Emerging choreographer Esther Pauline Farley presents "Bodies of Water", seventeen pieces that introduce different characters brought to life by a collective of artists from the Chicago area that premiered on October 20 - 21 at the Greenhouse Theater Center.
Before the dancing begins, the allegory of water is already on the nose: soap bubbles adorn the curtain and cottony clouds hang from above, all lit in hues of blue. Ocean waves play in place of music, and a projection mimics the ebb and flow of a water’s edge.
“Middleground” and “SHE” suggest youthful uncertainty. “Middleground” introduces Tatum Lang in fluffy green, flowing across the stage without settling in place. The backdrop is illuminated to accentuate a mesh of thin metal and a smattering of muddy leaves. Together with the sounds of trickling water, the overall effect is something like a storm drain.
In “SHE,” dancers Michelle Skiba and Haley Tarling put on and remove plain black skirts. They seem to watch each other for cues: one holds a skirt out to the other, who slowly– perhaps unhappily– puts it on. The dancers begin the piece in different places, literally wearing different costumes, but by the end they have reached something like a resolution. As one, they both remove their skirts and kneel and fold them with an attitude of reverence, ending in the fetal position atop their respective skirts.
The next piece, “Quando me’n vo” again evokes soap bubbles. Wrapped in multicolored pastels, Sydney Jones begins on the floor, extending one leg skyward. As a soap bubble might shimmer, the leg begins to quake and crescendos into a burst of movement as she at last floats to her feet. As the piece closes, she, too, removes her sweater. This time, she cradles the bundle as she looks defiantly, protectively, out to the audience.
The more-somber “August,” danced with palpable anguish by Bruno Salgado, flows into the paradoxically upbeat “Stormy Weather,” performed by a very jazzy Catie Armbrecht. A cloud presiding over the set begins to twinkle (and continues flickering throughout the second act).
“Grilled Peaches” is danced by Ava Farley, Sydney Jones, and Michelle Skiba. On thick socks of beige and pink, the trio silently circles around itself. As a saxophone begins to sound, they find a line at the front. They stare boldly ahead, chests rising slowly. As the chests fall, so do hands, flicking delicately to stop on an invisible ledge.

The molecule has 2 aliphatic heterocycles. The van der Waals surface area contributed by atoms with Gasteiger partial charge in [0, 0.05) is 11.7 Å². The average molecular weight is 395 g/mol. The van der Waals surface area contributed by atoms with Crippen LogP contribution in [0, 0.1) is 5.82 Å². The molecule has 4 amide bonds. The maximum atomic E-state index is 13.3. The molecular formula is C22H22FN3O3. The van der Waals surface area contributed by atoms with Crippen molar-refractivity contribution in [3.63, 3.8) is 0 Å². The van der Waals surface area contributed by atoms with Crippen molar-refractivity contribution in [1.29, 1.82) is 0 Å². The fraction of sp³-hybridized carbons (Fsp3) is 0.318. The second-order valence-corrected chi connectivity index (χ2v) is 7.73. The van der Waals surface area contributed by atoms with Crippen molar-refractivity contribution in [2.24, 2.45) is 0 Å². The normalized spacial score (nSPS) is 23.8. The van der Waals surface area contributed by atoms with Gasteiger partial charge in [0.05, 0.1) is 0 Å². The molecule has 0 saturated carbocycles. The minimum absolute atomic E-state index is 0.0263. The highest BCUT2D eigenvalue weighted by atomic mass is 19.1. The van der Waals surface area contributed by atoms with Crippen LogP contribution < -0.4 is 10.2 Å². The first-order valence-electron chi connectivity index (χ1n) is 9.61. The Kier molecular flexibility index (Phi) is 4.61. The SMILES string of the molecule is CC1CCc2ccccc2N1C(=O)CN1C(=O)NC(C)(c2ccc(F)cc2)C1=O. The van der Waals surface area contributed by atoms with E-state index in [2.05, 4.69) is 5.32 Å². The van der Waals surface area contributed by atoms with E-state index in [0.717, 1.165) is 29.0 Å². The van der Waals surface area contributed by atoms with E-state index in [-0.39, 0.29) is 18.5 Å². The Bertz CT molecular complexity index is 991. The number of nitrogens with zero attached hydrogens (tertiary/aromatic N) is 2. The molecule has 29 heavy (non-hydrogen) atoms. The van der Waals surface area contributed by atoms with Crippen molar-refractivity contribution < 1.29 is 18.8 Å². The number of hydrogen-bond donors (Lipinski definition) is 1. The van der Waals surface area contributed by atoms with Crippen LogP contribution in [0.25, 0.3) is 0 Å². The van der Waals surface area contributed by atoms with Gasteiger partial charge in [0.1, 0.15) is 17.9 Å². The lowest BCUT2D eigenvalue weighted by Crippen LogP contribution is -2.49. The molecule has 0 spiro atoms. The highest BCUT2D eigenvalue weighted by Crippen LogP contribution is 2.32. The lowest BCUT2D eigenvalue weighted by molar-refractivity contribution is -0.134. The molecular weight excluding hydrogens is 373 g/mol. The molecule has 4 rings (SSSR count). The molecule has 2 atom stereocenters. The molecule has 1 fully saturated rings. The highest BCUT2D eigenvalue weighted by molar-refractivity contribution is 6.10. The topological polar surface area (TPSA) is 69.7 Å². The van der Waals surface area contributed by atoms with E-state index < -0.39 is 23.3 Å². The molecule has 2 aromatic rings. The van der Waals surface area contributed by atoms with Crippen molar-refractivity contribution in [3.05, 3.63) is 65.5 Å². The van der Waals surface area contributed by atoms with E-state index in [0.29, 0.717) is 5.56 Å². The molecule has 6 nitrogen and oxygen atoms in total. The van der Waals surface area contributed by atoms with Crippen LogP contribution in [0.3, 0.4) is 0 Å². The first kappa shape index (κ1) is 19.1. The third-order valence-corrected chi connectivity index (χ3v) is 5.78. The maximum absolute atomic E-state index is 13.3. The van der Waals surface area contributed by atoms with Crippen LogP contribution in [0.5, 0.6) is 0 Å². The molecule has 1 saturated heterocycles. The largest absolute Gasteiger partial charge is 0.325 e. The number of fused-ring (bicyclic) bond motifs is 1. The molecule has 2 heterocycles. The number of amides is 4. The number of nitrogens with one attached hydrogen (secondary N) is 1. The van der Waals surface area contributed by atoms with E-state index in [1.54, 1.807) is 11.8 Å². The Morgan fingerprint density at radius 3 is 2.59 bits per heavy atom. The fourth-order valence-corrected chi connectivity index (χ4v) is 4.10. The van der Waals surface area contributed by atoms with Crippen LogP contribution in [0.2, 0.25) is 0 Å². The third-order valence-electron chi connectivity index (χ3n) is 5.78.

In “not beethoven,” Kaitlyn Gardner’s twisted, almost-extended lines are the wind-up to the Act 1 finale and emotional release of “Blue Neighborhood (excerpt).” Lena Janes’s appearance in gauzy blue contrasts with their aggrieved demeanor as they perform a spoken word poem about hurting, and being hurt by, close relationships.
Act 2 begins with “more or less,” in which Catie Armbrecht, Tatum Lang, Amanda McLoughlin, and Bruno Salgado appear to cycle between wakefulness and sleep. Their quartet ends with a slow curtsey, a predictable movement that feels like the natural last word of a rhyming phrase.
“Seething” presents another twisted reprise of the gauzy blue dress from Act 1, this time on a misty red stage. Bennett Cullen relishes the grotesque movements of this solo, his commitment to which is satisfying to watch. The piece evolves into a gray duet, “it folds,” in which Ava Farley and Kaitlyn Gardner move to a spoken word soundtrack suggesting the body as a burden.
Farley moves with a self-assuredness that earns her the loudest applause of the evening for her second act solo, “Montmartre.” Within a show of fizzy, effervescent movement, Farley’s measured, unhurried plié stands out. While most of the performers wear watery blues and greens, Farley consistently appears in warm tones, and her dancing has a personable warmth as well.
In “Back Into Me,” each performer appears to reprise their characters from the evening. As the piece progresses, the characters interact with each other, ending shoulder to shoulder. If the evening has been an exploration of the selves, both past and present, this finale represents a reintegration of those selves. As with the broader show, “Back Into Me” relies more on emotional, rather than visual impact, and the emotional theme is all about honoring one individual’s fluid identity.
Just as water takes many forms, from frothy bubbles to storm clouds, it also has the ability to flow back into itself: each of its varied forms is nevertheless part of one complex whole. Esther Pauline Farley’s “Bodies of Water” flows through phases of self-discovery, united in the sounds and movements they share with water.